The state of Michigan is paying drivers $400 per vehicle in an attempt to shrink an insurance fund that has ballooned out of control after residents paid into it for decades. I just got my check — which was based on how many vehicles I had insured in October of 2019 — and it turns out: I had eight. And now I’m rich. Naturally, like any shrewd businessman, I’m going to reinvest. Help me find my next junker.
“You should buy a house, David” they told me. “Buying all these junky cars is a bad financial decision,” they declared. But oh were they wrong. So, so wrong.
I will admit that, when I bought my rusted-out Jeep Grand Wagoneer, my non-running 1979 Jeep Cherokee Golden Eagle, my totaled 1991 Jeep Cherokee, and the rest of my fleet, I wasn’t doing it for any “intelligent” reason. I was doing it because these vehicles are awesome and I could literally see no reason not to buy them. I was blinded by obsession.
I later learned that owning lots of cars can be a burden; I’ve been stranded a few times, I’ve been overwhelmed every moment of every day for the past seven years, and my bank account has contained tumbleweeds all too often. Despite this, though, I’m thrilled to say that luckily I ended up hoarding cars that have gone up in value. People love old Jeeps! So my “problem” has actually been a decent financial decision, somehow, and that was made even clearer last week when I received this fat check in the mail:
Thirty-two hundred smackers — do you know how many Postal Jeeps I could buy with that? Six! Do you know how many rusty Forward Control pickups I could get? At least two! And if we start talking about parts, things get even more nuts; I once bought a running Jeep 4.0-liter engine for $145. The check above — which I earned by simply hoarding Jeeps — is worth over 22 running Jeep engines — TWENTY TWO.
Anyway, clearly I’m thrilled that somehow my stupidity has paid off.
A bit of background on why I am now The Richest Man At The Junkyard. It all starts with a rule in Michigan that required motorists to pay into a big fund meant to cover folks injured in crashes. From the The Michigan Catastrophic Claims Association:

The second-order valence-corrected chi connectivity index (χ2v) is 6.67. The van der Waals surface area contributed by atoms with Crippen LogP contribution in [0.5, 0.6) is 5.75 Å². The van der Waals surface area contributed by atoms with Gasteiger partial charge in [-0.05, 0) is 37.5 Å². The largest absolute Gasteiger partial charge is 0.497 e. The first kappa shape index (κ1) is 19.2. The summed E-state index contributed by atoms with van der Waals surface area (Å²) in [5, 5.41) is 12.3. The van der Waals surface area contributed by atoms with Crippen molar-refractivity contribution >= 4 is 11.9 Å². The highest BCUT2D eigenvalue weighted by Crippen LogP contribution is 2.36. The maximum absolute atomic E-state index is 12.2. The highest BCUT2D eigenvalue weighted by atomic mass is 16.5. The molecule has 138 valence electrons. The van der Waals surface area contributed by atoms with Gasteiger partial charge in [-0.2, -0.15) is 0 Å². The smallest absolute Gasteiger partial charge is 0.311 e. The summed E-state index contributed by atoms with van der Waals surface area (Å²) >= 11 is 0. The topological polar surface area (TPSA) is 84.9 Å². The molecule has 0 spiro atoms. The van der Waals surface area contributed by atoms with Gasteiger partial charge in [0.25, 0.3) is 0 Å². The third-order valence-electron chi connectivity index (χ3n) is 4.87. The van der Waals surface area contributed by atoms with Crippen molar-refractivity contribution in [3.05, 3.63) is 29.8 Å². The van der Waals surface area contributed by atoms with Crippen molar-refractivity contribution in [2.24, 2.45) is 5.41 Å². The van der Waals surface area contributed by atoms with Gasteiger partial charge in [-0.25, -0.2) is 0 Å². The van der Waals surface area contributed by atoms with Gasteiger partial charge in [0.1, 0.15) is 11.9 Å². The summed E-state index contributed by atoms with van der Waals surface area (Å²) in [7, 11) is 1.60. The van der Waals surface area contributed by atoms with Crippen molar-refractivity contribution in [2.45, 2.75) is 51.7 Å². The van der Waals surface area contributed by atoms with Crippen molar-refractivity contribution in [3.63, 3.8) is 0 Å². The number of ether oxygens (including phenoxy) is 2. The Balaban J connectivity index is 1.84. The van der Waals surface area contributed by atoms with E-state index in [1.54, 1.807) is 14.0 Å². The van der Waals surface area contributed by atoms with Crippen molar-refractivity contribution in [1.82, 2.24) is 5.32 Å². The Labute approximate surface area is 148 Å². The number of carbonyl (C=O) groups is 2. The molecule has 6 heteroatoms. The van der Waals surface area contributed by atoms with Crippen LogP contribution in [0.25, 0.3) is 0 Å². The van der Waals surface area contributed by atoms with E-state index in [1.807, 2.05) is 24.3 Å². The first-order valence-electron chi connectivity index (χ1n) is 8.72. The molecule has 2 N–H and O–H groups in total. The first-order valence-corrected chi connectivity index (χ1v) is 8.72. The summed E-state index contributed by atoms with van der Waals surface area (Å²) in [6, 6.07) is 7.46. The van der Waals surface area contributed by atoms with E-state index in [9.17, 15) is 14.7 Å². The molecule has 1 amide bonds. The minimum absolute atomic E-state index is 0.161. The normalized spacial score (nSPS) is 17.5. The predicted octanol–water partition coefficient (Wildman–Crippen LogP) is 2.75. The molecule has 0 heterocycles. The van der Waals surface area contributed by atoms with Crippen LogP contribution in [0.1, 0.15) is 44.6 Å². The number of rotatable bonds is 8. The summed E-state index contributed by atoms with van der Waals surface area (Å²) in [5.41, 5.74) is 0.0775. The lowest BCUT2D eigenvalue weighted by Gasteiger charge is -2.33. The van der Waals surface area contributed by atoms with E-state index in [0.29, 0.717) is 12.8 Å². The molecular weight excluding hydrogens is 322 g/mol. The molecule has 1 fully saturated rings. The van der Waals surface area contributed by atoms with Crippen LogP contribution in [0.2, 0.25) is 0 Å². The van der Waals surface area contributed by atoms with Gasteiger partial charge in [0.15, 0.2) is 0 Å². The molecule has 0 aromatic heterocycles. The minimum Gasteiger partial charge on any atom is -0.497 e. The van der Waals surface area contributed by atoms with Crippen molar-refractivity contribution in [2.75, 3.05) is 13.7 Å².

The Michigan Catastrophic Claims Association (MCCA) is a private unincorporated, nonprofit association created by the Michigan Legislature in 1978. From the time the Legislature created the MCCA until July 2, 2020, Michigan’s unique no-fault insurance law required the owners and registrants of motor vehicles registered in Michigan to buy unlimited lifetime coverage for medical expenses resulting from motor vehicle accidents.
It turns out, that fund has become bigger than necessary, so the MCCA decided that it’d be handing out refunds based on the number of cars each resident had insured on October 31, 2021, or roughly the time when I reached peak-hoarder. From the state of Michigan:
The MCCA’s analysis determined that approximately $3 billion of the surplus could be returned to policyholders while ensuring continuity of care for auto accident survivors. The refund plan submitted to DIFS Monday by the MCCA will return money to every Michigander with an auto insurance policy in force as of 11:59 p.m. on October 31, 2021…The surplus funds will be turned over by the MCCA to the insurance companies operating in Michigan by March 9, 2022, and the insurers will be responsible for issuing checks to eligible policyholders.
Needless to say, I’ve been surfing my local Facebook Marketplace listings for business opportunities in which to invest my newfound riches.
This Crosley right here is only $2,000. That’s so cheap I can’t lose:
And check out this 1948 Kaiser. The body and interior look good given that this car costs only $3,400:
Then there’s this Studebaker Lark for sale; it’s only $2,800! What a deal:
I have to admit, I’ve been jonesing for a Model T for some time now:
But I’m not dropping over 10 large on that. Instead, should I opt for a $7,000 Willys Whippet — the poor person’s Model T?:
It’s pretty clear to me that buying cars in bulk is just smart business, and I need to continue doing it. I had planned to part ways with some of my fleet — and I’m sticking with that goal — but that just means there’s more room for new mechanical friends. Maybe I should buy that green two-door manual XJ…